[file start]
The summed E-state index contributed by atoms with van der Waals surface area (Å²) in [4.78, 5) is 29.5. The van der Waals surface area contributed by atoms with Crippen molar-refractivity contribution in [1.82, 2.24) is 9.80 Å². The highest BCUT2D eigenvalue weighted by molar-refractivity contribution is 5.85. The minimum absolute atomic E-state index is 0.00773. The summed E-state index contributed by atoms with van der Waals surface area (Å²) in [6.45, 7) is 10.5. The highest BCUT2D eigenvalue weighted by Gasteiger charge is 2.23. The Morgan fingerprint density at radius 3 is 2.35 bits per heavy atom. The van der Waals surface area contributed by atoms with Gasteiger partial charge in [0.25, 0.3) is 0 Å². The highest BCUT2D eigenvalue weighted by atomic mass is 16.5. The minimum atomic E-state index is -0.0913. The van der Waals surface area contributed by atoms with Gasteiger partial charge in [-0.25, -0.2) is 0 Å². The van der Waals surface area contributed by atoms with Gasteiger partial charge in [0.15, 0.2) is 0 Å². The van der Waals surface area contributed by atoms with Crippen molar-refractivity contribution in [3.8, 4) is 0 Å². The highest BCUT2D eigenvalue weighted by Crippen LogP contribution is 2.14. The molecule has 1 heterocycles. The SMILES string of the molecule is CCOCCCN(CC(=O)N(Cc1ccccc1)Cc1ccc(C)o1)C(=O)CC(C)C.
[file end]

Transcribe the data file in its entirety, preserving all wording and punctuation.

The summed E-state index contributed by atoms with van der Waals surface area (Å²) in [4.78, 5) is 29.5. The van der Waals surface area contributed by atoms with Crippen molar-refractivity contribution in [1.82, 2.24) is 9.80 Å². The highest BCUT2D eigenvalue weighted by molar-refractivity contribution is 5.85. The minimum absolute atomic E-state index is 0.00773. The summed E-state index contributed by atoms with van der Waals surface area (Å²) in [6.45, 7) is 10.5. The highest BCUT2D eigenvalue weighted by Gasteiger charge is 2.23. The Morgan fingerprint density at radius 3 is 2.35 bits per heavy atom. The van der Waals surface area contributed by atoms with Gasteiger partial charge in [0.25, 0.3) is 0 Å². The highest BCUT2D eigenvalue weighted by atomic mass is 16.5. The minimum atomic E-state index is -0.0913. The van der Waals surface area contributed by atoms with Gasteiger partial charge in [-0.25, -0.2) is 0 Å². The van der Waals surface area contributed by atoms with Gasteiger partial charge in [0.15, 0.2) is 0 Å². The van der Waals surface area contributed by atoms with Crippen molar-refractivity contribution in [3.8, 4) is 0 Å². The highest BCUT2D eigenvalue weighted by Crippen LogP contribution is 2.14. The molecule has 1 heterocycles. The SMILES string of the molecule is CCOCCCN(CC(=O)N(Cc1ccccc1)Cc1ccc(C)o1)C(=O)CC(C)C.